A proposed merger between Canadian Pacific (CP -0.69%) and Kansas City Southern (KSU) will not be judged under stringent guidelines for railroad deals put in place two decades ago, a huge boost to the Canadian railroad's effort to combine with the smaller target.

The two companies last month announced plans to combine in a $30 billion deal, the first major railroad merger since a 2001 deal moratorium put in place by the U.S. Surface Transportation Board (STB).

But on April 23, the STB granted a waiver exempting this deal from the tougher rules put in place along with the moratorium, saying it would consider only whether the deal is anti-competitive. Had they needed to meet the tougher guidelines, the onus would have been on the railroads to go beyond the competitive ramifications and to demonstrate why allowing the deal would be in the public interest.

The STB's decision could go a long way toward determining the fate of Kansas City Southern, which is also the target of a $33 billion bid from Canadian National (CNI -0.76%).

A Kansas City Southern train hauling cargo.

Image source: Kansas City Southern.

A big win for CP

Canadian Pacific has been dismissive of Canadian National's overtures for Kansas City Southern, arguing that its rival's offer was less likely to get the green light from regulators. The STB's decision boosts that argument.

The STB in its ruling noted that even combined, Canadian Pacific and Kansas City Southern would rank as the smallest major North American railroad, and there's little overlap between their rail networks.

"The interrelationship between the CP and KCS networks in fact appears to be end-to-end in nature, which likely raises fewer competitive concerns than a transaction that is not end-to-end," the board wrote.

It is far from certain the Canadian National (CN) offer will get the same benefit of the doubt. For one thing, Canadian National is much larger in terms of revenue. And CN already has track down the Mississippi River to the Gulf of Mexico that overlaps with much of Kansas City Southern's U.S. operations.


Annual Revenue

Canadian National

$13.82 billion

Canadian Pacific + KSU (pro forma)

$10.24 billion

Canadian Pacific

$7.63 billion

Kansas City Southern

$2.61 billion

Data source: Yahoo! Finance.

The outcome is still far from certain

The STB's ruling came on the same day that Kansas City Southern's board voted to open talks with CN on its competing proposal. Though Kansas City Southern officially remains bound by the terms of the Canadian Pacific deal and has not determined that Canadian National's offer is superior, the board has determined there is the potential for a superior proposal. 

At face value, that seems like a pretty straightforward question. Canadian National was offering cash and stock worth $325 per share at the time of the announcement, which is about 20% above the initial CP offer. Both deals offer a mix of cash and stock, and both would use a trust structure to try to mitigate some of the regulatory risk faced by Kansas City Southern shareholders.

But Canadian Pacific has argued that one must look at more than just the offer prices to really evaluate the bids. During Canadian Pacific's April 21 post-earnings conference call, CEO Keith Creel argued that Kansas City Southern's board needs to weigh the added regulatory risks involved with going with the larger suitor.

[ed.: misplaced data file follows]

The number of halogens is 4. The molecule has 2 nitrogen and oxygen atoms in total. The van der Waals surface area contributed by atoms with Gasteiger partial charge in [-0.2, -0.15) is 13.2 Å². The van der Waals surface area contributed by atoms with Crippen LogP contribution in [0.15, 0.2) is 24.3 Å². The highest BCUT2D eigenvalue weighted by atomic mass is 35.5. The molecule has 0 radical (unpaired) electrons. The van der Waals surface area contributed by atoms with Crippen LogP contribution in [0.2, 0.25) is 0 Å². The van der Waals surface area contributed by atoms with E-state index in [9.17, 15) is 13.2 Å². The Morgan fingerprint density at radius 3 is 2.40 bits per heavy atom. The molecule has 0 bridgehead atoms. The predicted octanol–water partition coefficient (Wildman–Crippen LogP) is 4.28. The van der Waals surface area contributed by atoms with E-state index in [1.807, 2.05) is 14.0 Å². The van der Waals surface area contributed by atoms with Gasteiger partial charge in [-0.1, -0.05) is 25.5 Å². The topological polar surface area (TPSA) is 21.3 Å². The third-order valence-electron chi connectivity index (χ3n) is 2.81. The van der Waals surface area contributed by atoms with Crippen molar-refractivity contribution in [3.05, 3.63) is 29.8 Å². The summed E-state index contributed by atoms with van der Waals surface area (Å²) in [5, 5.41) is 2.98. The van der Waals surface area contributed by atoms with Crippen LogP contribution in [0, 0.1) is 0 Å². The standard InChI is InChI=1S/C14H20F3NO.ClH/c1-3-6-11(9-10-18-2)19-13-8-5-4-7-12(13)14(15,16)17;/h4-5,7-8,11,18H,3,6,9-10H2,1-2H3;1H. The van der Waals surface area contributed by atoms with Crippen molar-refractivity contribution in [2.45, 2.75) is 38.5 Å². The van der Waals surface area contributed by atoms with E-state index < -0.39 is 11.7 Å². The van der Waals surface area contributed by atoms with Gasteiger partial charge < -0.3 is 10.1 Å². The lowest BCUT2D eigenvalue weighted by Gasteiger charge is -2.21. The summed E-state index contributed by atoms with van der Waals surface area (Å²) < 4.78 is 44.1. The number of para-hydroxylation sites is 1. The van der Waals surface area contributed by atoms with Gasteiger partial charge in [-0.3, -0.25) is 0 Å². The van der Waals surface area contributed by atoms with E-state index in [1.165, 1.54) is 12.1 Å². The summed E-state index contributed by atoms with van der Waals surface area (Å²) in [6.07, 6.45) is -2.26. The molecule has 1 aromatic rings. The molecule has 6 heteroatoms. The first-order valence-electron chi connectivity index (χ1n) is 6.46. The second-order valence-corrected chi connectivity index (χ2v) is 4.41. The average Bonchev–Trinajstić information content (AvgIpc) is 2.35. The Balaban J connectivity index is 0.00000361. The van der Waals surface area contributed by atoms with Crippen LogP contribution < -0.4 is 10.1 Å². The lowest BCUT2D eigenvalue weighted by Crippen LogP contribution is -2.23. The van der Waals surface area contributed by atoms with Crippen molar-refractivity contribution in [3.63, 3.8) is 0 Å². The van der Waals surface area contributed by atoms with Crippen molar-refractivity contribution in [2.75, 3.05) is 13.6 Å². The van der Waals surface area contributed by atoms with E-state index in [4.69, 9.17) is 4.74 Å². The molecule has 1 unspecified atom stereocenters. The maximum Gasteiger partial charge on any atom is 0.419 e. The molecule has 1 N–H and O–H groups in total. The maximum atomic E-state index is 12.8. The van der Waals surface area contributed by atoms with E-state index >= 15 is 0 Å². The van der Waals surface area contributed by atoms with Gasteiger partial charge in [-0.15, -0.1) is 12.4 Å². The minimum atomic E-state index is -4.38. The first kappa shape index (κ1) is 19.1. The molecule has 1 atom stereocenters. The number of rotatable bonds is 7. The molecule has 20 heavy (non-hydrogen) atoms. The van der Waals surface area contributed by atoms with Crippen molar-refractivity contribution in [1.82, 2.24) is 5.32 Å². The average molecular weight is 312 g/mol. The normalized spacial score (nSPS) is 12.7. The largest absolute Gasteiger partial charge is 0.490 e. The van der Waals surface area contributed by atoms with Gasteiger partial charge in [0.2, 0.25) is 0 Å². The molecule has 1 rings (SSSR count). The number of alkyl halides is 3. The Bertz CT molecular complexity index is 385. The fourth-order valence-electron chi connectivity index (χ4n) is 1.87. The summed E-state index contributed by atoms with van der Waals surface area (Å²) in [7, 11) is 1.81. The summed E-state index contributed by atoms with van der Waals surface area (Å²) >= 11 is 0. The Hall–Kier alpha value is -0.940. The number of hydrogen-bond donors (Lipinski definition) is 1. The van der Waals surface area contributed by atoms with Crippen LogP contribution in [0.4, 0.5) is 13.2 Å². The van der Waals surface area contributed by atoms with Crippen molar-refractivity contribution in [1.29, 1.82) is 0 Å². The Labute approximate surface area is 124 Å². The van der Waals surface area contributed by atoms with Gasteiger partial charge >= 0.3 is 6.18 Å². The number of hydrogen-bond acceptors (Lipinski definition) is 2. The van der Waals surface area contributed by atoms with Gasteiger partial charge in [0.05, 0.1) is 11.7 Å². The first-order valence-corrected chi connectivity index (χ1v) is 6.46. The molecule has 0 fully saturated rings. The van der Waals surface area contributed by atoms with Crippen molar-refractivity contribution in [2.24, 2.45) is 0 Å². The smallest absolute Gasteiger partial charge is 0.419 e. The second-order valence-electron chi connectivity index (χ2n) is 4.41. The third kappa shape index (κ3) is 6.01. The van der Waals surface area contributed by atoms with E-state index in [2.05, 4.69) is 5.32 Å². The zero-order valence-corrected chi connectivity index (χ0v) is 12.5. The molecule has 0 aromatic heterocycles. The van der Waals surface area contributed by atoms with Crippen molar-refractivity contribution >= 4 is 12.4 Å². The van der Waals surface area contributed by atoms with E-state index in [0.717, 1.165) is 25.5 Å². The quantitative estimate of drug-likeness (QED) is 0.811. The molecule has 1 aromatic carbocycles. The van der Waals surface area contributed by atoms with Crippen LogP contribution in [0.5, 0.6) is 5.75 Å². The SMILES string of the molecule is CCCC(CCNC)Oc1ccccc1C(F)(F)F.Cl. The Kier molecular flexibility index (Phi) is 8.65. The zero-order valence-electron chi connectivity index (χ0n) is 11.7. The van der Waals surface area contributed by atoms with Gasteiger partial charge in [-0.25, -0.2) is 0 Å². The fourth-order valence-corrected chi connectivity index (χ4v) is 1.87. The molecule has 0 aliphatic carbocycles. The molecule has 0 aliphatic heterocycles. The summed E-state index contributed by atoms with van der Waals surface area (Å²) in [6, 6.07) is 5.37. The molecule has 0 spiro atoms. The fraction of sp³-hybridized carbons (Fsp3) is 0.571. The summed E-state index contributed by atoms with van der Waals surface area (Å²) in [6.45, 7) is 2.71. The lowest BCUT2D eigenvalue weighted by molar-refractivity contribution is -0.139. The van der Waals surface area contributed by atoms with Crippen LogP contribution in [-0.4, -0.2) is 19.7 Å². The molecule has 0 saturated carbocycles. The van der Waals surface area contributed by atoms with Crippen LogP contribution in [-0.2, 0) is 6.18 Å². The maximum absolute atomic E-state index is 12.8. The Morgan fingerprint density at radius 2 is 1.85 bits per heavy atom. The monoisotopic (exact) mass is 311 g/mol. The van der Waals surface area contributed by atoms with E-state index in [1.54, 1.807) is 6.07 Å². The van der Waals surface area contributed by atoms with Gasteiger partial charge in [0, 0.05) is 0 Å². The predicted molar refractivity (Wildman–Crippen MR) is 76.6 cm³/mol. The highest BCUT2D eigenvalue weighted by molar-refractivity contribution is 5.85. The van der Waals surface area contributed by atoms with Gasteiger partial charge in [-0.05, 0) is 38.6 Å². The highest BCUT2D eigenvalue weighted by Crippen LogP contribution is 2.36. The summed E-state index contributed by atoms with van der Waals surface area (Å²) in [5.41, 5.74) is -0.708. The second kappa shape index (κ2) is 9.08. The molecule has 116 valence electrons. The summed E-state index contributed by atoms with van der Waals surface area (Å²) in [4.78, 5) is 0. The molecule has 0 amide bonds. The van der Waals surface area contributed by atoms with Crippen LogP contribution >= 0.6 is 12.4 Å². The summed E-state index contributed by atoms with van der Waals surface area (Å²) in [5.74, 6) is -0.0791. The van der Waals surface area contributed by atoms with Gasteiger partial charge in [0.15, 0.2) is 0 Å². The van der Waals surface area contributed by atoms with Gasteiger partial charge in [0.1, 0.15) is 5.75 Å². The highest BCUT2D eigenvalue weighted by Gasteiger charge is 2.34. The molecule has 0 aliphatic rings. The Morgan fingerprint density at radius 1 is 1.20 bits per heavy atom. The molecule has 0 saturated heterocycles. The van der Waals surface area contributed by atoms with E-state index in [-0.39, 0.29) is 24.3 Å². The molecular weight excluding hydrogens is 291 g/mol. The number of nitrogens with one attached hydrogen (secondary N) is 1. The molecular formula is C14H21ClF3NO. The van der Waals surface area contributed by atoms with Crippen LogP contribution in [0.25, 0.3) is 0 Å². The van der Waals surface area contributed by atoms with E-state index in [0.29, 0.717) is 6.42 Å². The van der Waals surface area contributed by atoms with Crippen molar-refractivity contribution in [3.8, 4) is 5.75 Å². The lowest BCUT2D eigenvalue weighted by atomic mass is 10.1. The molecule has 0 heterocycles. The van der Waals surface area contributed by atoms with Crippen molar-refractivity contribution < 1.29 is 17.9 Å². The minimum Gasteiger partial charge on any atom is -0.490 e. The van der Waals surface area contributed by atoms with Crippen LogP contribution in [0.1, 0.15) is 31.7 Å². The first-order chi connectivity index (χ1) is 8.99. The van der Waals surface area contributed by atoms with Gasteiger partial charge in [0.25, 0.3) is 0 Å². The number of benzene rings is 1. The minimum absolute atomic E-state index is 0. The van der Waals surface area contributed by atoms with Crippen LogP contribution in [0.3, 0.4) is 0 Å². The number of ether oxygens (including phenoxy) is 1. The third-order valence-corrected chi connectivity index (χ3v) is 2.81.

"When it gets down to truly comparing the deals, it comes down to doability," Creel said. "It comes down to, can you get the deal done? It comes down to risk that you have to embrace to realize the value for your shareholder."

Canadian National disagrees, arguing that its deal can get done. Look for CP to play up the STB ruling as we await Kansas City Southern's next move, and in any decision by CP about sweetening its offer.

The DOJ could have its say

The Department of Justice is a wildcard in these proceedings. While it's not the primary regulator of railroads, it asserts a "statutory right to intervene" in big deals like this, and has already indicated a desire to step in here.

The Justice Department earlier this month sent a comment letter to the STB critical of CP's plan to put Kansas City Southern in a trust while awaiting approval, calling that scheme "a mockery of the Board's authority."

In that same letter, Richard Powers, the DOJ's acting assistant attorney general for antitrust, urged the STB not to issue a waiver.

"As the first major rail merger in over two decades, this proposed transaction presents important and novel competition issues that have the potential to significantly reshape the industry," Powers wrote. "The Board should seriously consider applying all of its 2001 rules to the review of this transaction, and in any event should carefully analyze the competition concerns raised by the deal and rigorously scrutinize any claimed benefits."

A Canadian Pacific train passes by a grain silo.

Image source: Canadian Pacific.

A foggy picture is now a bit clearer

In some ways, all the STB did was state the obvious: It's hard to look at the different sizes of the suitors and their route maps and not conclude there are more potential issues with the Canadian National proposal. But that fact that a regulator did say so adds significant weight to CP's argument.

Canadian Pacific might need to come back with some sort of a sweetener to get a deal done, but it is possible for Kansas City Southern's board to conclude the CP offer is superior even if it isn't the one with the highest price. Creel laid out the argument in his post-earnings comments, and now the STB ruling has made it easier for the Kansas City Southern board to justify that decision.

It is way too soon to call this a done deal, but the odds that Canadian Pacific will eventually buy Kansas City Southern are higher now than they were a week ago.